Our curriculum for history aims to inspire pupils' curiosity to know more about local, regional, national and international history. Pupils develop the chronological, enquiry and interpretation skills needed to understand the history of Britain and the wider world as a coherent narrative, from the earliest times to the present day. Pupils achieve this by asking perceptive questions, thinking critically, weighing evidence, sifting arguments, and developing perspective and judgement. Through learning about significant events and individuals from the past, pupils gain an understanding of the complexity of people's lives, the process of change, the diversity of societies and relationships between different groups, as well as their own identity and the challenges of their time.
Lessons are taught using a cross-curricular approach, although some skills may be taught discretely should they not link to the cross curricular topics being taught. Cross-curricular themes with a strong historical emphasis include: Holidays; Buildings; Celebrations; Transport; Around the World; Vikings; Chocolate; Circus; Monarchs; Romans; Moving People; Myths and Legends; The Luddites and Ancient Civilisations.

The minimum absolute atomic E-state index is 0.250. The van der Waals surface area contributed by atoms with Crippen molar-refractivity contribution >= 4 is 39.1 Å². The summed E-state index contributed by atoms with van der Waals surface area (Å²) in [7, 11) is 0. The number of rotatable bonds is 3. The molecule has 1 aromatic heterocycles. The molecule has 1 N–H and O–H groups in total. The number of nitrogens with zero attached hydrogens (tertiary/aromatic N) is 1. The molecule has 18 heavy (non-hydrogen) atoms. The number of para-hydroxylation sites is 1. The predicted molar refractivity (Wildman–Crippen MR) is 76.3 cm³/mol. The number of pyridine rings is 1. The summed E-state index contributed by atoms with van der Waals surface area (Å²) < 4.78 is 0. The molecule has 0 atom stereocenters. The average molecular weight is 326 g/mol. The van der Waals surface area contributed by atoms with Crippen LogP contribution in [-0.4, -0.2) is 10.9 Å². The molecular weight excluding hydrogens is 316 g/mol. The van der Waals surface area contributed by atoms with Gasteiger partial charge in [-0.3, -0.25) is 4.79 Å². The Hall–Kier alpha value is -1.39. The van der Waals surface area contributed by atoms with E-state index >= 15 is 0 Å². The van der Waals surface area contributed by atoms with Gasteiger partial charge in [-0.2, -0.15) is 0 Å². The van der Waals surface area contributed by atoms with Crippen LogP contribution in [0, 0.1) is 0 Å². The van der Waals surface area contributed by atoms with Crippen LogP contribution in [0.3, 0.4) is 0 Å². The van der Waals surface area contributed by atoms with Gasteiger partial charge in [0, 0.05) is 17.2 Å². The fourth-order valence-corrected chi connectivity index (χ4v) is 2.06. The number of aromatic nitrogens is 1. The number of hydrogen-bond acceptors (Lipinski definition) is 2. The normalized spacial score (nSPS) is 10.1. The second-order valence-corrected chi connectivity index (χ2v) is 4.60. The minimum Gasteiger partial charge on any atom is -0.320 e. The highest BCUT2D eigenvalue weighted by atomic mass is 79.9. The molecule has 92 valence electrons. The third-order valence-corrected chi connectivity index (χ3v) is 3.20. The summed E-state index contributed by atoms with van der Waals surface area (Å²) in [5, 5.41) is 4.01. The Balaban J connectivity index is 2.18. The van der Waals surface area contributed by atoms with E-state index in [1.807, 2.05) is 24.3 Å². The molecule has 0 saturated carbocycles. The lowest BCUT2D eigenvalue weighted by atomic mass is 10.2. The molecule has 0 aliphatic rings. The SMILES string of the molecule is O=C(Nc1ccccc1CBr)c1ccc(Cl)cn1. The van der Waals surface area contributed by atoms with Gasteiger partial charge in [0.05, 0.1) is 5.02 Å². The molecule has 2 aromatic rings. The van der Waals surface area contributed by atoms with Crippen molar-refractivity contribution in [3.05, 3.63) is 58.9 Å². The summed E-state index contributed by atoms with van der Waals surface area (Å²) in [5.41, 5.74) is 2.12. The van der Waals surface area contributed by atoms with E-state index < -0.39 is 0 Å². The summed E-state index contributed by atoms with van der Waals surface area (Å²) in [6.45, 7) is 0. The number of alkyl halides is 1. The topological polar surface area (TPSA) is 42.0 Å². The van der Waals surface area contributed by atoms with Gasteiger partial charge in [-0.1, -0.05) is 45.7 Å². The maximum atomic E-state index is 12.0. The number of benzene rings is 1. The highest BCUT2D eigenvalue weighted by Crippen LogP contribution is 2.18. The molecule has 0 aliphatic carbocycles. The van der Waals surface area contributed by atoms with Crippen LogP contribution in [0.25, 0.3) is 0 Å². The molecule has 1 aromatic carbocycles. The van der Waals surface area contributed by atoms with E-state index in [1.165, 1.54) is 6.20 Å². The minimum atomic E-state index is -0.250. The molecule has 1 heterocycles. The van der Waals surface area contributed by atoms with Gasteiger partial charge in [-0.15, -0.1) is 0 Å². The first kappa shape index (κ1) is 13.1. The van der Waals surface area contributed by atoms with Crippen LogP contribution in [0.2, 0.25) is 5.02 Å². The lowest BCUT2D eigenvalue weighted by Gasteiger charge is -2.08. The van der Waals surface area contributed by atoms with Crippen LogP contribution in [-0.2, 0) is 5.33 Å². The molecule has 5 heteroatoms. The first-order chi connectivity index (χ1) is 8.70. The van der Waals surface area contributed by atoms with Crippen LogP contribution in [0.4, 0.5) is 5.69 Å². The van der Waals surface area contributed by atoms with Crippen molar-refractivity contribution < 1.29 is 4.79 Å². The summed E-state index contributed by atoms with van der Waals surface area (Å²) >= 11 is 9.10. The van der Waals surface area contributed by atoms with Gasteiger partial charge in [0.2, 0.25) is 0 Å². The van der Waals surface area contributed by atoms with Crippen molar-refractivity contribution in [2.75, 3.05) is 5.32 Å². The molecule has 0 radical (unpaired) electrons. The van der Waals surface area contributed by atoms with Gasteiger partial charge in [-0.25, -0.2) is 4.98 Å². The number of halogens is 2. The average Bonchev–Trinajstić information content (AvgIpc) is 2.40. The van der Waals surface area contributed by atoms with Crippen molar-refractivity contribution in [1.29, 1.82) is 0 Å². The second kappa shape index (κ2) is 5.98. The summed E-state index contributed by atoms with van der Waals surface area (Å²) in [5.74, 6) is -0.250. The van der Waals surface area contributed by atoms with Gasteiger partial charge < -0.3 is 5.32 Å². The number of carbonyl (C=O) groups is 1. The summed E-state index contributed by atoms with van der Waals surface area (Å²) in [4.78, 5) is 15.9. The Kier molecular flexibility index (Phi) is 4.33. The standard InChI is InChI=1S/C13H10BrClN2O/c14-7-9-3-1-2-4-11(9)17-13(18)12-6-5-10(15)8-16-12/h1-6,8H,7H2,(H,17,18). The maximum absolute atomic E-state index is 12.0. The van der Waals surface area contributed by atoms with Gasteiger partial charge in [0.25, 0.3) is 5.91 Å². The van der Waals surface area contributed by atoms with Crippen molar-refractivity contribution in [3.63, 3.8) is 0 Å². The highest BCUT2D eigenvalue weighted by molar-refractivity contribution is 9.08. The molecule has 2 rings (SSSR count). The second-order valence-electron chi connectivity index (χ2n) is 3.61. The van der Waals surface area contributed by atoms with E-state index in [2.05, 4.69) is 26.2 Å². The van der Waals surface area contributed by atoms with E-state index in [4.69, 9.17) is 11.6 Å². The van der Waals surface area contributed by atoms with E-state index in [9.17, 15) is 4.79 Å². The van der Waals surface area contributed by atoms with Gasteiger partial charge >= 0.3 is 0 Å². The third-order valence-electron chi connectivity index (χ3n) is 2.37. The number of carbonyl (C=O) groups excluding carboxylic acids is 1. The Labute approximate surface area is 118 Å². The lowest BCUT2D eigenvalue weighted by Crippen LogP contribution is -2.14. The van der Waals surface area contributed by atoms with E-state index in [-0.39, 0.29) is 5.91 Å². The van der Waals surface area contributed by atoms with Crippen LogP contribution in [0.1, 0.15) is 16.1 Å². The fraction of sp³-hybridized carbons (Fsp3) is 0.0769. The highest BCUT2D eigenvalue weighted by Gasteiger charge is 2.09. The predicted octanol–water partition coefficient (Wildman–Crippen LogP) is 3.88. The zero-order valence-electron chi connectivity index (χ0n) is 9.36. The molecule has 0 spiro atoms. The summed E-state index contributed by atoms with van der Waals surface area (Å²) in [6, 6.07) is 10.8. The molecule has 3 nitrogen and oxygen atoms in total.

Pupils will be taught:
- about changes within and beyond living memory which reflect aspects of change in national life, including those that are significant globally or nationally. As they progress into Key Stage Two, pupils will note connections, contrasts and trends over time, thus developing a chronologically secure knowledge and understanding of British, local and world history, establishing clear narratives within and across the periods they study.
- about the lives of significant individuals in the past who have contributed to national and international achievements, such as: Philip Astley, Mary Seacole, Queen Victoria, Percy Shaw, the Wright Brothers, Alfred the Great, William the Conqueror, Henry VIII, Elizabeth I, Boudicca, James Brindley, Humphry Davy, Isambard Kingdom Brunel.
- about significant historical events, such as: The Gunpowder Plot, The Great Fire of London, the Battle of Hastings, Roman Invasions and the Industrial Revolution.
- to develop the appropriate use of historical terms relating to the passing of time.
- to understand ways in which information about the past is represented, using a range of sources when addressing and sometimes devising historically valid questions about change, cause, similarity and difference, and significance.
- to construct informed responses that involve thoughtful selection and organisation of relevant historical information.